Following my review of the excellent Blink XT, I was quite excited to try out the Canary Flex. Priced at £199 it is a premium looking product with some promising features that could justify the extra cost over the Blink XT or the identical cost of the Netgear Arlo.
The device itself is quite attractive as far as security cameras go, and it has a nice weighty feel, the overall build quality is far superior to the Blink. Unlike Blink and Arlo the Canary uses a built-in lithium-ion battery and can be used in wired or wire-free mode. Having the option to work as a wired camera or wire free is obviously excellent, but the removable batteries of both the Arlo and Blink make using them preferably in a wire-free environment.
Similar to the Arlo, the Canary attached to its base with a strong magnet, and this allows you to adjust the camera to almost any position. This is fantastic for indoor use, but as this is targeted for outdoor use, the mount just isn’t secure enough to be exposed to the environment or potential intruders.
When setting it up, I did temporarily use this mount, placing it on a window ledge stuck down (so I didn’t have to drill more holes in my brickwork). One of the issues I found was that the IR sensor is located quite close to the base, so while you can have unlimited adjustments, if you lean the camera too far forward it will negatively affect the IR illumination and detection. This led me to buy one of the secure mounts which is an additional £29.99, and I wouldn’t say it is overly secure, you still want it way out of harms reach. Canary does have some innovative mounts though, such as a garden take and twisty mound that allows you to wrap it against posts/branches.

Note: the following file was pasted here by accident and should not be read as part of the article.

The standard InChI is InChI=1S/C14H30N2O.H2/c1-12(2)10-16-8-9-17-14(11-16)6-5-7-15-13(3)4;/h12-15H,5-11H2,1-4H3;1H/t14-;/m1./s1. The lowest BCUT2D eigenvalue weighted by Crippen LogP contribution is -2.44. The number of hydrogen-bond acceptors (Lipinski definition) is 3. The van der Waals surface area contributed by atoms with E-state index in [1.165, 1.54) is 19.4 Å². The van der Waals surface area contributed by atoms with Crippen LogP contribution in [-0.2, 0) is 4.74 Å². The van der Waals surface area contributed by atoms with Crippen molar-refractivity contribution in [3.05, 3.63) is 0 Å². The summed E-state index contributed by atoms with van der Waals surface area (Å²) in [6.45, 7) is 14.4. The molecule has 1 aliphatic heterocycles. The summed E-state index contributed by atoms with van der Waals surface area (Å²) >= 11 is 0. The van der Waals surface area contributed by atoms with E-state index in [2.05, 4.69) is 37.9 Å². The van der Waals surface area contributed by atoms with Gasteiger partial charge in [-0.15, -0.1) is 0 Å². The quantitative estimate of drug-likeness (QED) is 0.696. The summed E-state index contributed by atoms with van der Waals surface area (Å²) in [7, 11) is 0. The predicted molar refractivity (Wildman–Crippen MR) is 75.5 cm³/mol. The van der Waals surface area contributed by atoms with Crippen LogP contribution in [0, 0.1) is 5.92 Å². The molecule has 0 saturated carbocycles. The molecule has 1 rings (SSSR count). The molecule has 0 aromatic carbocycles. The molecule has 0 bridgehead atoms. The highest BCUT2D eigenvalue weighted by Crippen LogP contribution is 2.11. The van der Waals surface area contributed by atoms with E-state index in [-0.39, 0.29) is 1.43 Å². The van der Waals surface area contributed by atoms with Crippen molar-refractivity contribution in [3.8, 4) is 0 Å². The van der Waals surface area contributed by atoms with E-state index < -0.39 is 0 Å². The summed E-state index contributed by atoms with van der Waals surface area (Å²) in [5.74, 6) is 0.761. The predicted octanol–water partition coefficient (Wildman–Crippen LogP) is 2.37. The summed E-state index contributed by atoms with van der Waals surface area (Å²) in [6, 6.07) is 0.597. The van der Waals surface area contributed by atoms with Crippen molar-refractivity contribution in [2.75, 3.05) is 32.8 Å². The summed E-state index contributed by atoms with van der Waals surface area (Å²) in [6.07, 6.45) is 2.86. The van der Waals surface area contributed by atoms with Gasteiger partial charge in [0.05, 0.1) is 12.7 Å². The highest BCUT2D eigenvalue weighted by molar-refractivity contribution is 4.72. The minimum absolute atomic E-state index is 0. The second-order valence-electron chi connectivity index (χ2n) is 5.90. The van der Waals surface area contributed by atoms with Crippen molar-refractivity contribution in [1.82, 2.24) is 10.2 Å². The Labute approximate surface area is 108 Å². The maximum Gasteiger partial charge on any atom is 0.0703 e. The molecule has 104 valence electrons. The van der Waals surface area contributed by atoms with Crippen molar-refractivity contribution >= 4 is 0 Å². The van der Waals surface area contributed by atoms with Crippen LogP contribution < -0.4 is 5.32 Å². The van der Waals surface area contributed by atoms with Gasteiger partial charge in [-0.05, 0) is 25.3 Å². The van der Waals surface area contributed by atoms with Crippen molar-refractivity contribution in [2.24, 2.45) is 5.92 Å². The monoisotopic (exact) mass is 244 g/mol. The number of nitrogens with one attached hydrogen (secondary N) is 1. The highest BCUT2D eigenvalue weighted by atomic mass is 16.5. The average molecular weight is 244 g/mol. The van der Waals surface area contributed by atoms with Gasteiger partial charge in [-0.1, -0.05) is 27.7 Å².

Unlike the other two brands, the Canary is an all in one unit, so you don’t have to worry about finding somewhere to plug in the base module. Setting it up is relatively simple, as with most well-made cameras nowadays. Just sign up, and follow the instructions. It took me less than 5 minutes to set up, though the firmware update did take a while.
After I had set up the camera, I was offered to sign up for the premium service, which costs £7.99 per month for up to 5 devices. In comparison, the Blink is free to use as recordings are kept on the device and Arlo is £6.49 for up to 10 cameras. Unfortunately, what is quite annoying is that the free plan Canary offers severely limits the functionality of the device, with this option you get 30-second clips and 1-day video history. There is not two-way talk, desktop streaming, or unlimited downloads. As I trialled the premium service, I am not 100% sure what the limitation would be on the downloads. In comparison, the Arlo basic plans offer seven days full recordings but with a 1GB limit, which should be enough for most users as long as you review the footage frequently.
When I initially set up the camera on a window ledge, it partially faced the road, this then generated a large number of recordings, and my battery dropped to 50% in 2 days. Also, because the IR sensor was partially obstructed, night time recording was useless. Unlike the Arlo you cannot set trigger zones, so you need to think about the placement quite carefully. This led me to use the secure mount on a fence post facing my front door. In this position, the Canary performs much better, and the quality of both the daytime and nighttime recordings are excellent for a 720p camera. In this position, motion detection seems to be good, and I have only had a few false recordings.
The app itself is far prettier than the Blink system, but in reality, I found it harder to use than both the Blink and Arlo. Connecting to a live feed takes maybe 30 seconds as the app needs to wake the camera up making this feature almost useless is wire free mode. It is much faster in the wired mode, and also in this mode, you won’t have to worry about battery drain. When viewing videos in your timeline things are a bit faster, and you can make notes, tag videos, or make an emergency call. You can also download the video, but in order to do this, you first have to request the download then download it, which is an annoying, time-consuming process.